Motorway barriers ready after being galvanized by Joseph Ash Chesterfield.
With a potential Brexit just around the corner, a traffic-management plan to minimise disruption for motorway travellers and Cross-Channel lorries may soon get reactivated. The plan – called Operation Brock – is a set of measures between junctions 8 and 9 of the M20 that will enable the motorway to stay open in case Brexit causes chaos to services across the English Channel and Kent.
Operation Brock – a replacement to Operation Stack from 2008 – includes 20 miles of steel that creates separate lanes on one side of the motorway for lorries to queue for the Channel Crossing, as well as a contraflow on the London-bound side of the motorway so that other vehicles needing to travel to Kent, do not get caught in the disruption.
The steel is made up of Vehicle Restraint Systems (barriers), transitions and end terminals and they were fabricated by Hill and Smith Ltd (part of Hill and Smith Holdings, Joseph Ash Galvanizing’s parent company).
The barriers were originally put in place in March 2019 in preparation for the 29 March Brexit deadline but were deactivated after a stay of leave was negotiated with Brussels. With the Supreme Court’s ruling yesterday on the illegal prorogation of Parliament, we’re not sure what the future holds for Brexit, but the barriers are in place should Operation Brock get activated again.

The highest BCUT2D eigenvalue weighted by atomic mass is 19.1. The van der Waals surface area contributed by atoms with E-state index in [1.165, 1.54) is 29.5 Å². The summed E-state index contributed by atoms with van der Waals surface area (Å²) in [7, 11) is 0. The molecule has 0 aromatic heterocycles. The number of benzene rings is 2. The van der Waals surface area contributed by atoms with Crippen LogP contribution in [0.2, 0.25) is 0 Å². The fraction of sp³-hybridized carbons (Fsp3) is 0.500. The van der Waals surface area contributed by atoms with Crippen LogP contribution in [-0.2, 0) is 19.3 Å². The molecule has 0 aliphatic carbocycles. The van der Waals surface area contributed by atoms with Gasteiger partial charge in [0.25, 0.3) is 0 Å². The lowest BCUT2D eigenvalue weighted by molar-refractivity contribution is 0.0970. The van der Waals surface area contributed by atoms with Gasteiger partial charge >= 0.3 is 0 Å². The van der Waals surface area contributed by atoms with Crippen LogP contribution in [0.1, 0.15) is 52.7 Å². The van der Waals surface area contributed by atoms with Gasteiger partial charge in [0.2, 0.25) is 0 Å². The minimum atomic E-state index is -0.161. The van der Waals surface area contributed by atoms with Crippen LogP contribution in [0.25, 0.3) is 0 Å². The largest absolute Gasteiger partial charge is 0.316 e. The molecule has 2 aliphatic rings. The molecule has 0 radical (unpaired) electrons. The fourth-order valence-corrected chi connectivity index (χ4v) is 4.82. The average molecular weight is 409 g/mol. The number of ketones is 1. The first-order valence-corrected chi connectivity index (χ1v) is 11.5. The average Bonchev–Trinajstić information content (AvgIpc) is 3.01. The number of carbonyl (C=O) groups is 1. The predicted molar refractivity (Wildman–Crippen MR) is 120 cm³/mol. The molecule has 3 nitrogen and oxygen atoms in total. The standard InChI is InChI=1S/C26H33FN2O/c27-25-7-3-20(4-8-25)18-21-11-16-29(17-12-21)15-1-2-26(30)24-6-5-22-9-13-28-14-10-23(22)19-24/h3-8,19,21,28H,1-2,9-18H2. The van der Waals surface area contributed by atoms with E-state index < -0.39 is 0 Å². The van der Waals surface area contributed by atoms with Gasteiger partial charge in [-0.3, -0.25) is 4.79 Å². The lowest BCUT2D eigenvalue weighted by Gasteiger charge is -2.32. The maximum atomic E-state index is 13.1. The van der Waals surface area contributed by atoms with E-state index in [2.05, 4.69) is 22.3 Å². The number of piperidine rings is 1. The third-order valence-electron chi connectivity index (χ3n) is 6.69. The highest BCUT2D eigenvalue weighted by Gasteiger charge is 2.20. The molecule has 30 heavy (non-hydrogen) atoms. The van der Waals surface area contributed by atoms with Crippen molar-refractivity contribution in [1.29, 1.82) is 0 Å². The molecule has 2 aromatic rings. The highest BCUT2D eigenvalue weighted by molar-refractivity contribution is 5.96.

For information on the design and fabrication of all types of steel restraint barriers and infrastructure products, contact Hill and Smith.
Joseph Ash Galvanizing is also the first port of call for all types of steel protection: galvanizing, shot blasting, powder coating and duplex coatings.
For updates on Operation Brock, visit the Highways England website.Next page